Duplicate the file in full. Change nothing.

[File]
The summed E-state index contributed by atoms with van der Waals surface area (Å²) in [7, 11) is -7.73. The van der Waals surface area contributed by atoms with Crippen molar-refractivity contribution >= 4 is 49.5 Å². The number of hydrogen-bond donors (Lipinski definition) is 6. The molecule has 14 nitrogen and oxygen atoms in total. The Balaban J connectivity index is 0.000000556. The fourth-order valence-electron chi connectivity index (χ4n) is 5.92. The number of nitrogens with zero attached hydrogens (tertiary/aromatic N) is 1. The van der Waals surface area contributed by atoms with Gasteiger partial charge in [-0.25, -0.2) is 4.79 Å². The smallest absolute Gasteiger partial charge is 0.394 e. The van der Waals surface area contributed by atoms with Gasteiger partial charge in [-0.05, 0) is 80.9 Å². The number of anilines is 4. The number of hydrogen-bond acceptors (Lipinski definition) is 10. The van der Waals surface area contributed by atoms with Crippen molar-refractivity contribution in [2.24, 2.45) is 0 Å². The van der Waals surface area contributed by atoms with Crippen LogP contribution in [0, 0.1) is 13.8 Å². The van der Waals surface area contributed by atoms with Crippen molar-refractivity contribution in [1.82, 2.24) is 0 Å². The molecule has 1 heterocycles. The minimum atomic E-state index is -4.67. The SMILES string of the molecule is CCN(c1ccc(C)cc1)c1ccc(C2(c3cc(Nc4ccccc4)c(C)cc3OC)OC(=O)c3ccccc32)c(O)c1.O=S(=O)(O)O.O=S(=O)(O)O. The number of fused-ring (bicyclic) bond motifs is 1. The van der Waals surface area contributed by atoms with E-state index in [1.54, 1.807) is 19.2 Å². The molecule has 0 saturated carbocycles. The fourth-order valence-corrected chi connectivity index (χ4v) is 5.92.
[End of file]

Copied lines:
The summed E-state index contributed by atoms with van der Waals surface area (Å²) in [7, 11) is -7.73. The van der Waals surface area contributed by atoms with Crippen molar-refractivity contribution >= 4 is 49.5 Å². The number of hydrogen-bond donors (Lipinski definition) is 6. The molecule has 14 nitrogen and oxygen atoms in total. The Balaban J connectivity index is 0.000000556. The fourth-order valence-electron chi connectivity index (χ4n) is 5.92. The number of nitrogens with zero attached hydrogens (tertiary/aromatic N) is 1. The van der Waals surface area contributed by atoms with Gasteiger partial charge in [-0.25, -0.2) is 4.79 Å². The smallest absolute Gasteiger partial charge is 0.394 e. The van der Waals surface area contributed by atoms with Gasteiger partial charge in [-0.05, 0) is 80.9 Å². The number of anilines is 4. The number of hydrogen-bond acceptors (Lipinski definition) is 10. The van der Waals surface area contributed by atoms with Crippen molar-refractivity contribution in [2.24, 2.45) is 0 Å². The van der Waals surface area contributed by atoms with Crippen LogP contribution in [0, 0.1) is 13.8 Å². The van der Waals surface area contributed by atoms with Crippen molar-refractivity contribution in [1.82, 2.24) is 0 Å². The molecule has 1 heterocycles. The minimum atomic E-state index is -4.67. The SMILES string of the molecule is CCN(c1ccc(C)cc1)c1ccc(C2(c3cc(Nc4ccccc4)c(C)cc3OC)OC(=O)c3ccccc32)c(O)c1.O=S(=O)(O)O.O=S(=O)(O)O. The number of fused-ring (bicyclic) bond motifs is 1. The van der Waals surface area contributed by atoms with E-state index in [1.54, 1.807) is 19.2 Å². The molecule has 0 saturated carbocycles. The fourth-order valence-corrected chi connectivity index (χ4v) is 5.92.